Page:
For my latest review, I’m jumping into the CG military cyberpunk film, Appleseed Alpha. Having been a fan of Appleseed for a few years now, my only hope going into this was that it captured the feel of the manga a little better than the previous efforts had. That’s not to say that I disliked any of the previous Appleseed anime, simply that they were missing something for me. So, how did it do? Let’s find out.
Background: Produced by Sola Digital Arts (Starship Troopers: Invasion and the Tekken 7 opening movie) and directed by Shinji Aramaki (Appleseed and Space Pirate Captain Harlock), Appleseed Alpha is an alternate origin story to not only the previous CG runs, but Masamune Shirow’s original manga too. It originally released in the USA in 2014, then branched back into Japan in 2015.
The story follows Deunan Knute and her cyborg lover/partner Briareos as they journey through a 22nd century post-apocalyptic New York. Barely scratching a living, they are hired by the cyborg warlord of the city, Two Horns, to take out some bipedal combat machines left over from the war. During the gun fight, our heroes meet Iris and Olson, two fugitives on the run from a war hungry cyborg named Talos. From there, things go from bad to worse, and Deunan and Briareos soon end up wrapped up in a battle they didn’t want any part of. But hey, if it gives them a clue as to where the fabled utopia of Olympus is, how bad could things get?
The Good: The first thing that I want to mention here is the quality of the art and animation. Both Appleseed 2004 and Appleseed Ex Machina were good, but the style of animation in each felt slightly off-putting at times to me. While the Appleseed XIII series improved upon this, it still seemed a slight step behind some of the other CG features out there. Here though, the team have opted for something closer to the Final Fantasy CG films in terms of style, and it works wonders. Despite the odd little unnatural looking movement, the film is visually really nice. The action comes fast and heavy, the character designs (in particular for the cyborgs) are really nicely done, and the actual environment is near photo-realistic, right down to small stones and blades of grass. Oh, and of course, we have a suitably impressive spider tank to view. What would a Masamune Shirow piece be without one, eh? Seriously though, this truly is a major improvement, and I for one hope that the quality continues with any further instalments.
The story itself is a pretty good one too. It’s got enough of an intrigue to it in terms of the way the world is set up to keep most viewers interested, yet succeeds in not coming across as a pretentious piece of tries-too-hard. On top of that, with a 93-minute run time, the pacing is kept swift with nothing really screaming filler. Between the interesting character interactions and the effectively placed set-pieces, there isn’t really any time to get bored with this effort, which is great to see.
Having the characters set at an earlier point has meant that the setting can shift from utopian to dystopian, and that opens some doors in terms of what can be portrayed. With the characters clearly frustrated with their lot, there is ample opportunity to use set-pieces to not only add to their plight, but to push them forward in terms of character progression. Where this shines the most for me is with Briareos. I’m a big fan of his and Deunan’s relationship, and to see it at an earlier stage here is certainly interesting. At the start of the film, Briareos is not the usually calm, dutiful soldier that we know, but is instead a jaded warrior with a tendency to get angry when pushed by his partner. Why, at one point in the film, he makes the poignant statement, “We fought a world war, and at the end of it all, who won? No one, that’s who. It is all pointless.” By the end of the film though, he has regained his hope and is set on ensuring that he and Deunan reach somewhere that they can call home. Between this and Deunan’s wavering faith, it’s a marvellous addition to the story.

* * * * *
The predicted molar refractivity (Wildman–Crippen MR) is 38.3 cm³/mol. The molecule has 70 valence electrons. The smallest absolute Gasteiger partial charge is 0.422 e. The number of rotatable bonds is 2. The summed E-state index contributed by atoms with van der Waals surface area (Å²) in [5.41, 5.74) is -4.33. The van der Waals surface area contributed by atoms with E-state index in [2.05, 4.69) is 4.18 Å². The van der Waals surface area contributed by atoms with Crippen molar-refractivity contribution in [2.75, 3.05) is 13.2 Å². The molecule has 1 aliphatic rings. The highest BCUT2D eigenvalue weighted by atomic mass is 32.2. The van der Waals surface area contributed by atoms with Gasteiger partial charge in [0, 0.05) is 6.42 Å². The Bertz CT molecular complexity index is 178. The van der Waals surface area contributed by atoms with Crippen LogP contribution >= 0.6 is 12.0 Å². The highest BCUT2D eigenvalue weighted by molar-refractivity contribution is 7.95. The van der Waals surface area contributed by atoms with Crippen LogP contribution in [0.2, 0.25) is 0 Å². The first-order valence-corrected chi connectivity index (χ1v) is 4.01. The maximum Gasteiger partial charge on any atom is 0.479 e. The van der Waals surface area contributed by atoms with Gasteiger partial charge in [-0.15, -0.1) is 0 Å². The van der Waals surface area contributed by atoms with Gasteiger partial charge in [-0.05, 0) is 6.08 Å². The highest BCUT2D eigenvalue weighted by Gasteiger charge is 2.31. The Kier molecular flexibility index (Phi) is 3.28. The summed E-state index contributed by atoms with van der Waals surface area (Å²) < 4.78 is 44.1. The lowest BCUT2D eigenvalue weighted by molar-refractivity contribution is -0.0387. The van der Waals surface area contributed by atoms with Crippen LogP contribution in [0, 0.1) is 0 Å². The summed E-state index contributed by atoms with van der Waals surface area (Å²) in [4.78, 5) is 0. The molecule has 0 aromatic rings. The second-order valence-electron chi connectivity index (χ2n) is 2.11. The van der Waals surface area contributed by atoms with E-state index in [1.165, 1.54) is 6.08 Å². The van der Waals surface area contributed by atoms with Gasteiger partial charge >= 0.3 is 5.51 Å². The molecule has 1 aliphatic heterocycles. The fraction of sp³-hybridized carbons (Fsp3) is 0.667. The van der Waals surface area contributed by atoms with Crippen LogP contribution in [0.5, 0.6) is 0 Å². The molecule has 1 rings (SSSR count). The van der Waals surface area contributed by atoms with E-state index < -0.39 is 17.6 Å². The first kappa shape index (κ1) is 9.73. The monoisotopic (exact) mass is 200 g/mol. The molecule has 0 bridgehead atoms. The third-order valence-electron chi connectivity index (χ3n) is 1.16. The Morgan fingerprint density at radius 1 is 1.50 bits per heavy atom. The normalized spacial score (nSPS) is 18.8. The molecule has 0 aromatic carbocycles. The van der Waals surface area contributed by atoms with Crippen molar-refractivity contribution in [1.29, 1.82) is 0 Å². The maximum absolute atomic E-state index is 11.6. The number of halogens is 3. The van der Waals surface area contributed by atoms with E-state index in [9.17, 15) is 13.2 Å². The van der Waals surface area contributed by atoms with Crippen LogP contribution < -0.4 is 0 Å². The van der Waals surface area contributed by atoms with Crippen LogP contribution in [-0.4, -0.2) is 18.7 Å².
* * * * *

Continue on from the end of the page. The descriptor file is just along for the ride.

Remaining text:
The Bad: There isn’t really too much to say here. If I want to get nit-picky, I would say that while the voice cast does a good job, I am left with a similar dilemma that I faced in the previous Appleseed CG works. That being that neither the English nor the Japanese VA’s for Deunan hit the mark for me. Neither of them are bad, both perform decently, but neither has the tone that I’ve always pictured Deunan having. How you feel may vary though.
As stated above, some odd movements feel a little off in the animation. It’s never more than a second or two here or there, and it doesn’t really take you out of the story at all, but if you notice them, they will make you think twice. That’s not too big a deal though as, like I said, the overall quality is very high.
I would have perhaps liked to have seen the movie extended slightly to show a little of the previous connection between Olson and Talos. I think that an expanded story for Talos’ companion Nyx would also have been a nice addition, if for no other reason than that she comes across as eerily crazy to me.
Subbed or Dubbed: Both versions are good, but I’d definitely pick the English dub over the Japanese subbed version. David Matranga is a perfect fit for Briareos, and Wendel Calvert does a phenomenal job as the quirky Two Horns. Meanwhile, in the battle of the Deunan’s, Luci Christian just comes across as a little better for me.
Final View: Easily the most visually stunning entry into the franchise, and by far the most efficient at capturing the feel of the source material, Appleseed Alpha is a quick watch that never lets up and does plenty to draw viewers in. If you’re new to the characters, I highly recommend hitting this one up first and then moving on to the 2011 series Appleseed XIII.
Final Score: 4.5 / 5